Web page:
We are a small Episcopal Church on the banks of the Rappahannock in Port Royal, Virginia. We acknowledge that we gather on the traditional land of the first people of Port Royal, the Nandtaughtacund, who are still here, and we honor with gratitude the land itself and the life of the Rappahannock Tribe. Our mission statement is to do God’s Will in all that we do.

Shred-It, 9th year over the top!

Wow! Last year we earned the last tally for this event in 8 years at $390. We exceed that by almost 90% to $735! Tax returns, accounting records, expired documents – it all was disposed of safely, securely and fast by shredding!

Thanks to Andrea Pogue’s work over 9 years. The funds go to St. Peter’s outreach ministries. It covers several months of the Village Harvest food distribution so it is given back to the community.

This was the toughest year with the ongoing pandemic, limited time to advertise and a truck that was late. As Andrea said in her email, “It was worth the wait.” And yes it was!

Shred-It May 8, 2015

This was the 4th year of bringing our paper clutter to St. Peter’s to be professionally shred. It was a beautiful spring afternoon in Port Royal in the high 70’s under full sunshine. The iris were mostly in full bloom – all colors – yellow, purple, shades of red This year we collected $328 at Shred-It. After paying the Shred-it truck $225 we came out with a profit of $103 for St. Peter’s Outreach ministries.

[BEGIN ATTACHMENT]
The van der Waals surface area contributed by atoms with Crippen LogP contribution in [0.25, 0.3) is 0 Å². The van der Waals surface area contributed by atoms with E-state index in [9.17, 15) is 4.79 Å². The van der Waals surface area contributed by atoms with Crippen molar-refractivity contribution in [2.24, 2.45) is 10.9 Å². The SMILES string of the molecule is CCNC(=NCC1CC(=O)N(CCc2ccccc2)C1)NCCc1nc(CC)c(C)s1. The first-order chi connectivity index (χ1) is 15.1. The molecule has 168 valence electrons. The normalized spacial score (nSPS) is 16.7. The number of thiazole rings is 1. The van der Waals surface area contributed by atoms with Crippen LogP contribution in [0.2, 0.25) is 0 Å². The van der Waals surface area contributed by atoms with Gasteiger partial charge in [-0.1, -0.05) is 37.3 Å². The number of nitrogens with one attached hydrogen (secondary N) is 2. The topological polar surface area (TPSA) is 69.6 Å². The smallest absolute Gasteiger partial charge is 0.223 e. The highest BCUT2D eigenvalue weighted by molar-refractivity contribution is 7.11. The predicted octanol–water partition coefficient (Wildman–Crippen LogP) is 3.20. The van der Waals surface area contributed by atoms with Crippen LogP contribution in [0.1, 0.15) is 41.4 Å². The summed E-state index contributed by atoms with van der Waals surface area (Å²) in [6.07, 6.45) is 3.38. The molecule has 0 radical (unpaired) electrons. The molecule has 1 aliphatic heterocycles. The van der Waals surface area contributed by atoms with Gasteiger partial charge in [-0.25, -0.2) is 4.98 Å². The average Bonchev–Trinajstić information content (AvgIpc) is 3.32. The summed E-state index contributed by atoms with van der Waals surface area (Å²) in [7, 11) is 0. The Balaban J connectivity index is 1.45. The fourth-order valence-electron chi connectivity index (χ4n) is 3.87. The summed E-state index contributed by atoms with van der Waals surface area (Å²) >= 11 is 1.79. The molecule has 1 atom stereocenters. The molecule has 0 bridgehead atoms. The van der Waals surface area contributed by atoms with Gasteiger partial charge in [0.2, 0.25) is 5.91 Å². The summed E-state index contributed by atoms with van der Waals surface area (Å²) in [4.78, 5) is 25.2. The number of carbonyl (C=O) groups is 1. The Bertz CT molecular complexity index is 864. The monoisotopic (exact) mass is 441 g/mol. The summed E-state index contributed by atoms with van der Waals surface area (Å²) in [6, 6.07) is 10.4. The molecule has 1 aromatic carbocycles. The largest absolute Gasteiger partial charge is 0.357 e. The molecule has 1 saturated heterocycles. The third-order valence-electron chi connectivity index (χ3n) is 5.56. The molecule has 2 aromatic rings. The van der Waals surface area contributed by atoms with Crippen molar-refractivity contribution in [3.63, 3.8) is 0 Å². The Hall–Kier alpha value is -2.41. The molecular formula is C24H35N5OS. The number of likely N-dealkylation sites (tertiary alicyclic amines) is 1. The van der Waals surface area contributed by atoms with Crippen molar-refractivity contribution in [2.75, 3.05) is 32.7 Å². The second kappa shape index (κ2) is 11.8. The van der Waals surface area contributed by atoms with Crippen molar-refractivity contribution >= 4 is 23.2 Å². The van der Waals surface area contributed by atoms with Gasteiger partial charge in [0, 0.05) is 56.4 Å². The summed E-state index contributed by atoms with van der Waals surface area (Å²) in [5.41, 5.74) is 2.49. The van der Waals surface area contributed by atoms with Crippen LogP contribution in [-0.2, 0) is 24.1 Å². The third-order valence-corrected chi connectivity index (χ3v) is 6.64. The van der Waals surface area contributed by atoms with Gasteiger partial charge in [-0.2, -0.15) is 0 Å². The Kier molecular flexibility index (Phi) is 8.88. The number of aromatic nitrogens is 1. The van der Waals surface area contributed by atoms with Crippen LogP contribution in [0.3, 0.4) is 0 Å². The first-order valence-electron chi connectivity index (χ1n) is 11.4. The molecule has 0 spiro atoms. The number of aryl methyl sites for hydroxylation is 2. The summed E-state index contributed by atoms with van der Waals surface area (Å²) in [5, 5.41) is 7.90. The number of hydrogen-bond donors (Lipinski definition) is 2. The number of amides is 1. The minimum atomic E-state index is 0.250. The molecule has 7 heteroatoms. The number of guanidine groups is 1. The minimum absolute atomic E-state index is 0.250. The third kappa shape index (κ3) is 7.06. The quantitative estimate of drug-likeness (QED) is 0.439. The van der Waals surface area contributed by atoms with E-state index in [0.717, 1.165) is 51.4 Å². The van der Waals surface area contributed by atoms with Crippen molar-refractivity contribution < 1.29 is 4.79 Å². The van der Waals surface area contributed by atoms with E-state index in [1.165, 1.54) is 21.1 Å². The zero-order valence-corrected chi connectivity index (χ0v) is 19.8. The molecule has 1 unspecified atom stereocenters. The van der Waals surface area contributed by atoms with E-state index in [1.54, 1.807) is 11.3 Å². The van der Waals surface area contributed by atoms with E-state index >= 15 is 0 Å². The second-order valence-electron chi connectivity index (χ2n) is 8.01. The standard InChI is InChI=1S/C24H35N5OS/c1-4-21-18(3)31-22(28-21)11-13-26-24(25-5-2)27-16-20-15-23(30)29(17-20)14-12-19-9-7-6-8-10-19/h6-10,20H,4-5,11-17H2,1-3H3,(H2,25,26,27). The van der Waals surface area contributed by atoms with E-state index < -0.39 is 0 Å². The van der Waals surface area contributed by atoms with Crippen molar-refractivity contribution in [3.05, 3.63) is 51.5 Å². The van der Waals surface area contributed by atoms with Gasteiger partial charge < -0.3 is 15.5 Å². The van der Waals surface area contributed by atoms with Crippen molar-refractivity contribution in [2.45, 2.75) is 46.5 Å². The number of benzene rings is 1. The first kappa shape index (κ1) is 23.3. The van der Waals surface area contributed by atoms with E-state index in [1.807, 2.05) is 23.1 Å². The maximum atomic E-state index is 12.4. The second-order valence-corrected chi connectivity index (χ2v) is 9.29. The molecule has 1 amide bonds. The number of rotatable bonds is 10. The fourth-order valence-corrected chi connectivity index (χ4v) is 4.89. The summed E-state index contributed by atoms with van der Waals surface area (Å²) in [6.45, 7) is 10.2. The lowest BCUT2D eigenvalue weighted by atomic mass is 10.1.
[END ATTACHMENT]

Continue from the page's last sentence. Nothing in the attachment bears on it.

Shred-It, June 12, 2024

Above – From Left to right, top to bottom – 2013, 2015, 2017, 2019, 2022

Shred-it is an essential ministry because it involves a number of people around a common necessary task that is best accomplished by professionals.

Why support Shred-It?

1. For you. Shred-it’s goal is to safely dispose of records no longer needed. It may be old Tax returns, bank statements, investment records,  any expired document etc.   They lie around gathering dust and may contain personal information that needs to be kept secured even if the records are no longer pertinent or useful. For obvious reasons we don’t want to put them in the regular trash or even recycling bin. Dispose of sensitive documents safely and securely, and free up needed space at home or work.